Green mold?

tyr_shadowblade

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Jan 3, 2006
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11,281
So far, 2 knives I've gotten off eBay had some sort of green mold on the handles. Both were Sharpfingers in leather sheaths, and the mold was on the side of the handle that was in contact with the leather.

One had a pommel hole that was completely clogged (I sent that one back), and this new one has it around two rivets. Seller said that was "normal" for brass rivets, but these are nickel plated and it appears to be mold rather than oxidation.

Mold is blueish-green, thick, sticky, and putty-like. Has anyone else run across this problem, and what's the best way to clean it off? (Of course, I'll be disposing of the sheaths, even though all I see is a small bit of discoloration).

Thanks.
 
Joined
Dec 31, 2000
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It's natural, and happens when the knives are stored in the sheaths for long periods. As to what it actually is, mold or oxidation, I have no idea and generally refer to it as "green gunk."
 
Joined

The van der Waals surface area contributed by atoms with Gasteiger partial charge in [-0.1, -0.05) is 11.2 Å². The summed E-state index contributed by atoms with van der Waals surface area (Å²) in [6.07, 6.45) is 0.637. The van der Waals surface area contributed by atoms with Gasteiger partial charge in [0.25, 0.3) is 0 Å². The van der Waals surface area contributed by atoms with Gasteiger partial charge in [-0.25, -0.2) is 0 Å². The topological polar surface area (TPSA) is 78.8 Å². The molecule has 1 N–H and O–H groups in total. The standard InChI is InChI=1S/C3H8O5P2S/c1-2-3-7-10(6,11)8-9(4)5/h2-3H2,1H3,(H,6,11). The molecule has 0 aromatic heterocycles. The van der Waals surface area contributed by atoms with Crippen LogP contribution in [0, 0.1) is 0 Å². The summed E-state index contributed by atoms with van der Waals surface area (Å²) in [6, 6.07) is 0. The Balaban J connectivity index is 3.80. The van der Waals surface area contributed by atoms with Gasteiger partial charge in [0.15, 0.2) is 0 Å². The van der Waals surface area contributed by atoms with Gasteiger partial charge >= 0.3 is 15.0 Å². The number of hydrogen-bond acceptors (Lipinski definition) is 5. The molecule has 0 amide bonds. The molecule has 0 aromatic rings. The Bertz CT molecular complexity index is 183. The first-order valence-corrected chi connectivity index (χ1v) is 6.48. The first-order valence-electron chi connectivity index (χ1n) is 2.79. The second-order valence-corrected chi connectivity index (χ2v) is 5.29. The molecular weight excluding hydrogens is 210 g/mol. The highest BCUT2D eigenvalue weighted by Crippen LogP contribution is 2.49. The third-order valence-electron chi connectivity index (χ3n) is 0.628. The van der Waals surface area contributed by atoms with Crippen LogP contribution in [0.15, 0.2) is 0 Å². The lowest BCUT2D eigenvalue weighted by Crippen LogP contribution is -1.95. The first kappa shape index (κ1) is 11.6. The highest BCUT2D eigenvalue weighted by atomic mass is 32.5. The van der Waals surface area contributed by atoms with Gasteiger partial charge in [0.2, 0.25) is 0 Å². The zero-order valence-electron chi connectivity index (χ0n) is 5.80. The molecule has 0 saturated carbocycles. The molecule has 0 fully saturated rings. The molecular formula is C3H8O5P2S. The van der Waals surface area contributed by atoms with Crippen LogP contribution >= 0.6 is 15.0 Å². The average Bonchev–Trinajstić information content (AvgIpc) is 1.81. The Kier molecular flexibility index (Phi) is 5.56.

Jan 30, 2003
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I believe this substance to be verdigris. Even if the metal is nickel plated, there may be copper-bearing brass underneath which, when oxidized over time, produces verdigris.
 
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Dec 28, 2007
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that's called patina or in the case of copper, verdigris. it forms naturally when the metal is exposed to air and it's harmless, in fact it is very effective at protecting the surface from weathering. The best example is the Statue of Liberty.

from wikipedia : Patina is a coating of various chemical compounds such as oxides or carbonates formed on the surface of metal during exposure to weathering. The green patina that forms naturally on copper and bronze is known as verdigris and consists of copper carbonate. One example of a patina is a green surface texture created by slow chemical alteration of copper, producing a basic carbonate. It can form on pure copper objects as well as alloys which contain copper, such as bronze or brass.
 
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Jan 10, 2003
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I usually find it where the brass guard has been in contact with the leather. Brass snaps form some also.
 

riversidedep

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Nov 27, 2007
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My understanding is the leather retains some of the chemicals used in the curing process, such as tanic acid, which reacts with the brass to produce the verdigris. The verdigris is pretty harmless, but is unsightly. This is one of the reasons one should avoid storing knives in leather sheathes.
 
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